Member Profile: Teresa Zumwald: A Manner of Speechwriting

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Since 1989, when she created Zumwald & Company, Englewood, Ohio-based Teresa Zumwald has worked with CEOs, entrepreneurs and subject-matter experts on speechwriting, speech coaching, executive communications, brand messaging and more. Teresa’s speeches have won 12 international, national and regional awards including six Cicero Speechwriting Awards from Vital Speeches of the Day. Among her speechwriting clients are board chairs, CEOs, presidents, vice presidents and a former chair of the board of two global manufacturing companies based in Europe. Teresa also manages complex communication projects, working closely with executives, managers and administrative staff as well as graphic designers, web developers, videographers, photographers, printers and other supplier partners. Her award-winning copywriting work—recognized by eight professional organizations—has been published in 50 magazines, journals and corporate publications and online.

What precipitated your decision to go into speechwriting?

Zumwald & Company initially focused on copywriting, trade magazine articles and corporate communications. But about 10 years ago, I wanted to find something more specialized to help grow my business. In 2008, I went to an IABC [International Association of Business Communicators] conference and heard ASJA member Joan Detz give a talk on “Nine Steps to a Killer Speech” and was just riveted. I knew I had found my niche.

Back then, Joan offered several high-level speechwriting training sessions in Philadelphia. I figured I knew enough about writing itself to just take a class on the business side of speechwriting. I left with my tail between my legs—that session made me realize how much I didn’t know. So, over the next few years, I made a commitment to take all of the seminars that Joan offered. Good speechwriting requires a lot of learning and practice.

What, exactly, does speechwriting involve?

It always starts with the audience—what are they looking for and what can they gain from the speech. There needs to a strategic purpose as to why an executive gives a speech. Every speech is an opportunity to add to your reputational capital … and that necessitates a great deal of thought and planning.

When preparing a speech for a client, I use a big board and Post-It notes, which help me define key concepts. It also provides a roadmap and the basis for an outline. Not only does this save time, but you get an overall mental picture of what needs to be said and how to build the speech from beginning to end. Unlike a white paper or other more detailed types of writing, it’s a matter of nailing down the essential concepts first to make sure that the speech is a solid fit for that particular speaking opportunity.

What other types of skills do you need?

Once you get the outline done, then you need to see how it translates into the spoken word via the speech manuscript itself. After the CEO or board chair rehearses the final speech, I almost always do a bit more editing afterward. The trick is in making it easy for the executive to deliver.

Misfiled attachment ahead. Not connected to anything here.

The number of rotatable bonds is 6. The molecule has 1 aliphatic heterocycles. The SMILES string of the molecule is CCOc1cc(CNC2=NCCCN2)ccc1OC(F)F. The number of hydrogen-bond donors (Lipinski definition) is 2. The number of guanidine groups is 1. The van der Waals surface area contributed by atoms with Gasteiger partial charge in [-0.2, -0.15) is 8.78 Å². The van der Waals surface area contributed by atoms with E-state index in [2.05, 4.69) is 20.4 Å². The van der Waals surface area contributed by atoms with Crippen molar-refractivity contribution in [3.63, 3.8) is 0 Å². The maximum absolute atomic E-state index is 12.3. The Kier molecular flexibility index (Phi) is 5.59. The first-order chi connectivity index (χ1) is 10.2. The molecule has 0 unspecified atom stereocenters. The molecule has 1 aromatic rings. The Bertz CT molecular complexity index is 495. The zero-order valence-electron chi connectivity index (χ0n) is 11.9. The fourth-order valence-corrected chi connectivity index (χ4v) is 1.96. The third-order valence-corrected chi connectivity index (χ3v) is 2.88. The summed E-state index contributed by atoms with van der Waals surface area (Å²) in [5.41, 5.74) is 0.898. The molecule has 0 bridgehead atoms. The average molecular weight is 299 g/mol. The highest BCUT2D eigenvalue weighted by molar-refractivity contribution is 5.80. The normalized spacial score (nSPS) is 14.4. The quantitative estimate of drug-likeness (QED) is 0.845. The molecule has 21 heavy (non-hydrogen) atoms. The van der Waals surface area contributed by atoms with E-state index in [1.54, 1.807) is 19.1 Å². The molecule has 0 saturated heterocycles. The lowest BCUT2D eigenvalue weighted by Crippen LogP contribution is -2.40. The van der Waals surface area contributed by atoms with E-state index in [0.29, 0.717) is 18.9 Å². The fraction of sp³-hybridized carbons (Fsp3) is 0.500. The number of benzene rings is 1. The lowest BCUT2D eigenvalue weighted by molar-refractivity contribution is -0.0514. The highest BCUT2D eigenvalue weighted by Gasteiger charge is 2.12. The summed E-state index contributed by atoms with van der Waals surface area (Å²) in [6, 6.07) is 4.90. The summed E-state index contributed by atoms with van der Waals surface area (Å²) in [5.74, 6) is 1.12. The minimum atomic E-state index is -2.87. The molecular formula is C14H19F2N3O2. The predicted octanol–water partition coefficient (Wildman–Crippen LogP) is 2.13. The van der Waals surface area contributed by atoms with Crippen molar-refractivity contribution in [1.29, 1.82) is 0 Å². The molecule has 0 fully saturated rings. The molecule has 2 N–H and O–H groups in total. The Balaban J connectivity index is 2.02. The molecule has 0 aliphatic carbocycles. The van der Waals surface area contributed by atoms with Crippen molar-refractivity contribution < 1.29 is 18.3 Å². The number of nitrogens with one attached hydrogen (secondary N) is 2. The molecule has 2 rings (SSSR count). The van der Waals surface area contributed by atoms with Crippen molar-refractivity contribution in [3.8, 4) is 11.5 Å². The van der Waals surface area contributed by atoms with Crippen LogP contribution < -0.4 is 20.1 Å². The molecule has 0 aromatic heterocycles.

You’ll need to really get to know your speaker… and this takes time and trust-building. Because you’re writing in their voice, you should truly understand where they are coming from. In a sense they are baring their souls to you and that’s a big responsibility.

What are some of the rewards of putting words into someone else’s mouth?

It’s really great to have someone shine on the stage because of your efforts. Not only are you helping them get their message across but you are inspiring the audience to think differently or change their behavior. It’s a fantastic feeling when that happens.  

And it’s definitely high-paying—because you’re dealing with the top decision-maker, they are willing to pay you on time and what you are worth. Logistics and getting approval for things is a lot less complicated compared to corporate communications projects with large teams, because for the most part, you are working with one person. Plus, there’s a bonus: I’ve been able to serve as a strategic adviser and develop a close relationship with decision-makers over time.

Any advice for aspiring speechwriters?

You’ll need to take instruction, which will help save time and missteps. The Professional Speechwriters Association, IABC, Toastmasters, your local Chambers of Commerce and writer’s organizations such as ASJA provide networking and opportunities to hone writing and speaking skills.

Also lead with the fact that you’re a specialist… I had to rebrand my business as primarily speechwriting, speech coaching and executive communications, with a secondary emphasis on brand messaging and corporate storytelling [newsletters, website copy and white papers] for corporate clients.

You can find clients anywhere, which is why you want to cast as wide of a local, regional, national and international net as possible. (I like to throw out a lot of pebbles. When you do, it’s amazing what can happen.) You also need to invest in a website that will best showcase your samples and testimonials. People are always looking for crack speechwriters, and your website is one of the most effective marketing tools around.

This kind of expert advice is what makes an ASJA membership so valuable. Make sure you don’t miss a single benefit. Renew your membership today!